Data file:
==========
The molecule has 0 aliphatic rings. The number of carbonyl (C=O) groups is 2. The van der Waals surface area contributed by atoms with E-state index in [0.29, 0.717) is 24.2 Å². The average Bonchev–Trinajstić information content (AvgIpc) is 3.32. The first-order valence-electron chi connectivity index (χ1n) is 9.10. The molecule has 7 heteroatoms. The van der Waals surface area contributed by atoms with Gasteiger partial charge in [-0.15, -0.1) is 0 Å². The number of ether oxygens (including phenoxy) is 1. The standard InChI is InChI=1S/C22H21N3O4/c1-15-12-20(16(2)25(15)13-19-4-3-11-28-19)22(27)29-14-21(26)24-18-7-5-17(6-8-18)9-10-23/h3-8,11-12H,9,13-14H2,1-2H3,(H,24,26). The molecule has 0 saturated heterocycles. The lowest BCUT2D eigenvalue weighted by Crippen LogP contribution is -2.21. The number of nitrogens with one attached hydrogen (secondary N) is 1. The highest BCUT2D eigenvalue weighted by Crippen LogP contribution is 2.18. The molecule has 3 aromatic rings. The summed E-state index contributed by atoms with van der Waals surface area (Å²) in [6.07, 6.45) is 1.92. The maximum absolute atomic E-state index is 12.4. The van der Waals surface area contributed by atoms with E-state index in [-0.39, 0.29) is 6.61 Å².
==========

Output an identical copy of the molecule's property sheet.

The molecule has 0 aliphatic rings. The number of carbonyl (C=O) groups is 2. The van der Waals surface area contributed by atoms with E-state index in [0.29, 0.717) is 24.2 Å². The average Bonchev–Trinajstić information content (AvgIpc) is 3.32. The first-order valence-electron chi connectivity index (χ1n) is 9.10. The molecule has 7 heteroatoms. The van der Waals surface area contributed by atoms with Gasteiger partial charge in [-0.15, -0.1) is 0 Å². The number of ether oxygens (including phenoxy) is 1. The standard InChI is InChI=1S/C22H21N3O4/c1-15-12-20(16(2)25(15)13-19-4-3-11-28-19)22(27)29-14-21(26)24-18-7-5-17(6-8-18)9-10-23/h3-8,11-12H,9,13-14H2,1-2H3,(H,24,26). The molecule has 0 saturated heterocycles. The lowest BCUT2D eigenvalue weighted by Crippen LogP contribution is -2.21. The number of nitrogens with one attached hydrogen (secondary N) is 1. The highest BCUT2D eigenvalue weighted by Crippen LogP contribution is 2.18. The molecule has 3 aromatic rings. The summed E-state index contributed by atoms with van der Waals surface area (Å²) in [6.07, 6.45) is 1.92. The maximum absolute atomic E-state index is 12.4. The van der Waals surface area contributed by atoms with E-state index in [-0.39, 0.29) is 6.61 Å².